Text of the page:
Seattle Opera Broadcast: The (R)evolution of Steve Jobs

by Maggie Molloy

Mason Bates takes you inside the life and legacy of one of the greatest minds of the digital age in The (R)evolution of Steve Jobs, an opera exploring the intersections of technology, spirituality, and ambition.

The Seattle Opera just wrapped up its production of the Grammy Award-winning work last weekend, but you’ve still got one more chance to hear it: this Saturday, Classical KING FM 98.1 is broadcasting a live recording of the performance. Tune in on the radio or online from anywhere in the world this Saturday, March 16 at 8pm PT.

And in the meantime, step behind the scenes in this special crossover episode of Classical Classroom and the Seattle Opera Podcast! Second Inversion host Dacia Clay talks with Mason Bates about the place where classical music meets technology—and why this distinctly 21st century story lends itself to an operatic retelling.

For more backstage coverage (including costumes, libretto, technology, and more), check out the Seattle Opera Podcast, hosted by Seattle Opera dramaturg Jonathan Dean.


Classical KING FM 98.1 broadcasts Seattle Opera’s production of The (R)evolution of Steve Jobs this Saturday, March 16 at 8pm PT. Click here to tune in.

Second Inversion’s 24-Hour Marathon of Women Composers

by Maggie Molloy

In celebration of International Women’s Day on March 8, we’re featuring a 24-hour marathon of women composers on Second Inversion. Tune in all day long to hear works by over 200 women who have helped shape, inspire, and expand the world of classical music.

Why women composers?

For much of classical music history, socially-prescribed gender roles excluded women from participating in composition. Women were denied access to musical resources, financial patronage, art and music networks, and performance and publication opportunities.

It had far reaching effects: what we now consider the Western classical music canon solidified around the music of white men, and even in the 21st century concert programs are still overwhelmingly dominated by the music of male composers. According to a survey of 89 American symphony orchestras, women composers accounted for only 1.7 percent of the total pieces performed in the 2015-2016 concert season. 

Research conducted by the Baltimore Symphony Orchestra. Infographic by Rachel Upton and Ricky O’Bannon.

Second Inversion is working to help balance the scales. We’re proud to feature music by women composers today and every day on our 24/7 online stream and web publication.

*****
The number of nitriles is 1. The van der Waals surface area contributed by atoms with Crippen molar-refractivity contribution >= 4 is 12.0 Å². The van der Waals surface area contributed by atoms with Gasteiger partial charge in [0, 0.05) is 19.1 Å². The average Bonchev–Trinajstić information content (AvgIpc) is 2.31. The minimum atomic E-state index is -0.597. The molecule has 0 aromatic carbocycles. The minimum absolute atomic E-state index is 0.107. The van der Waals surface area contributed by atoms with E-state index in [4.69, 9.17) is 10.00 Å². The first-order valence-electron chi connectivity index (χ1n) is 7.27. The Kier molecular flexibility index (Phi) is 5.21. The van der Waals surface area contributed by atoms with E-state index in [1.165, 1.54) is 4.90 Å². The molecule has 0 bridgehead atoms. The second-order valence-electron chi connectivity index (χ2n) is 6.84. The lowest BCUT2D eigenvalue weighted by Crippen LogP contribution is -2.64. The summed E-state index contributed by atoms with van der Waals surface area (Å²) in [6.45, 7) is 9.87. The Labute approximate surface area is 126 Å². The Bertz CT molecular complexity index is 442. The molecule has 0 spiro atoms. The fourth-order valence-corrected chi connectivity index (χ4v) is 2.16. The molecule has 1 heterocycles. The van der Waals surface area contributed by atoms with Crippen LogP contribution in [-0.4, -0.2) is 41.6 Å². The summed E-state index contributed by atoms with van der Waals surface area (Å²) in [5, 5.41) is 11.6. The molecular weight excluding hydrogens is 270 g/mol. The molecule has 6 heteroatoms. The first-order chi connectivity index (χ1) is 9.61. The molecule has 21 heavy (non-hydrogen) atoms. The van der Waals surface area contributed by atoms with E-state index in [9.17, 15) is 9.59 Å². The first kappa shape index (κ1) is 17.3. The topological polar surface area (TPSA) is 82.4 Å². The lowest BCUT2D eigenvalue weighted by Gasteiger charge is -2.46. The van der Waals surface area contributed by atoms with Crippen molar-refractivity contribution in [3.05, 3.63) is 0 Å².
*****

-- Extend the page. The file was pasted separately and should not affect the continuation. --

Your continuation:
Click here to stream our 24-Hour Marathon of Women Composers from anywhere in the world, and check out our hosts’ top music picks below. For more resources (including 50+ pieces of advice from women composers), visit our Women in (New) Music series.

Franghiz Ali-Zadeh: Music for Piano (Nonesuch Records)

Azerbaijani composer Franghiz Ali-Zadeh performs this solo piano piece, but with some prepared piano sorcery she manages to create the illusion of a duet.  Just before sitting down to record, she draped her necklace over the middle range of the piano strings, making it sound like a string instrument called a tar (similar to a lute) that her father played. Music for Piano is a bold fusion of the traditional music of her homeland and adventurous experimental music of the present.  The way she draws from her culture adds a philosophical and mysterious tinge to this lovely piano composition.
– Rachele Hales


Pauline Oliveros: Suiren (New Albion Records)

“Listen to everything all the time and remind yourself when you are not listening,” Pauline Oliveros said in her 1998 keynote address at the ArtSci98 symposium. Over 20 years later, those words have come to encapsulate the astonishing legacy left behind by this pioneer of experimental and electronic art music.

During today’s marathon I’m excited to share Suiren, a piece of hers that was created and recorded in a massive cistern on the northeastern tip of the Olympic Peninsula here in Washington. Using nothing but their voices, a garden hose, and the cistern’s famous 45-second reverb, Oliveros and her Deep Listening Band craft a quiet, meditative soundscape that lulls you straight into sonic hypnosis. – Maggie Molloy


Madeleine Cocolas: Rothko, No. 16 (Bigo & Twigetti Music)

I lived in Houston for most of my life, and one of my favorite places there was the Rothko Chapel. The peace of the Chapel is thick and indifferent—an atmosphere created in large part by the giant Rothko paintings on all of the walls. For lots of reasons, it’s a place a I love and return to.

When Madeleine Cocolas moved to New York City, the Metropolitan Museum of Art was that kind of place for her—a place she loved and found herself returning to. Her album Metropolitan is a tribute to the museum. She took her nine favorite pieces from the Met and used software to analyze those visual works and turn them into sound. She then incorporated the sounds generated by the software into her compositions. For Rothko, No. 16, she represents the four major colors in Rothko’s piece with four chords, and the pitch of each note in her piece is determined by the intensity of the color.

Cocolas’s Rothko, No. 16 is happy and bright and weird and full of life. I love it and plan to return to it often. – Dacia Clay